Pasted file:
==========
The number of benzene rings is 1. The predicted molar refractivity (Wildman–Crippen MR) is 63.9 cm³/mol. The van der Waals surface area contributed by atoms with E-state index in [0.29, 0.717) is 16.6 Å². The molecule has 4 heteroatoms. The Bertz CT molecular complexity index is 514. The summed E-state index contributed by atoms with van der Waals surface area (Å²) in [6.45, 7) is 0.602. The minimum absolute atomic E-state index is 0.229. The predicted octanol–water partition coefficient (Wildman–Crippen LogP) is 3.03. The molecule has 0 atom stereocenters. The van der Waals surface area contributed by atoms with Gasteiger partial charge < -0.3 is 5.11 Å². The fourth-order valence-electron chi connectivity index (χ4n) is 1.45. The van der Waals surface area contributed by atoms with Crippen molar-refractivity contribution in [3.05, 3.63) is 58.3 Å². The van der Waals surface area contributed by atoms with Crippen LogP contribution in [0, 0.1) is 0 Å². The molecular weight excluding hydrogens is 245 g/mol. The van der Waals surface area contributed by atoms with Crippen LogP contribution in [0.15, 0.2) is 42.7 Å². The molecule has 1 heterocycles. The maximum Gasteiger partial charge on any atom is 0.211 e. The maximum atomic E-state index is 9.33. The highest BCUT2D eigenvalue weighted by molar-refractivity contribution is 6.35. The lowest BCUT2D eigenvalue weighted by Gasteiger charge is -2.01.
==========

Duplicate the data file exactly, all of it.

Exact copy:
The number of benzene rings is 1. The predicted molar refractivity (Wildman–Crippen MR) is 63.9 cm³/mol. The van der Waals surface area contributed by atoms with E-state index in [0.29, 0.717) is 16.6 Å². The molecule has 4 heteroatoms. The Bertz CT molecular complexity index is 514. The summed E-state index contributed by atoms with van der Waals surface area (Å²) in [6.45, 7) is 0.602. The minimum absolute atomic E-state index is 0.229. The predicted octanol–water partition coefficient (Wildman–Crippen LogP) is 3.03. The molecule has 0 atom stereocenters. The van der Waals surface area contributed by atoms with Gasteiger partial charge < -0.3 is 5.11 Å². The fourth-order valence-electron chi connectivity index (χ4n) is 1.45. The van der Waals surface area contributed by atoms with Crippen molar-refractivity contribution in [3.05, 3.63) is 58.3 Å². The van der Waals surface area contributed by atoms with Crippen LogP contribution in [0, 0.1) is 0 Å². The molecular weight excluding hydrogens is 245 g/mol. The van der Waals surface area contributed by atoms with Crippen LogP contribution in [0.15, 0.2) is 42.7 Å². The molecule has 1 heterocycles. The maximum Gasteiger partial charge on any atom is 0.211 e. The maximum atomic E-state index is 9.33. The highest BCUT2D eigenvalue weighted by molar-refractivity contribution is 6.35. The lowest BCUT2D eigenvalue weighted by Gasteiger charge is -2.01.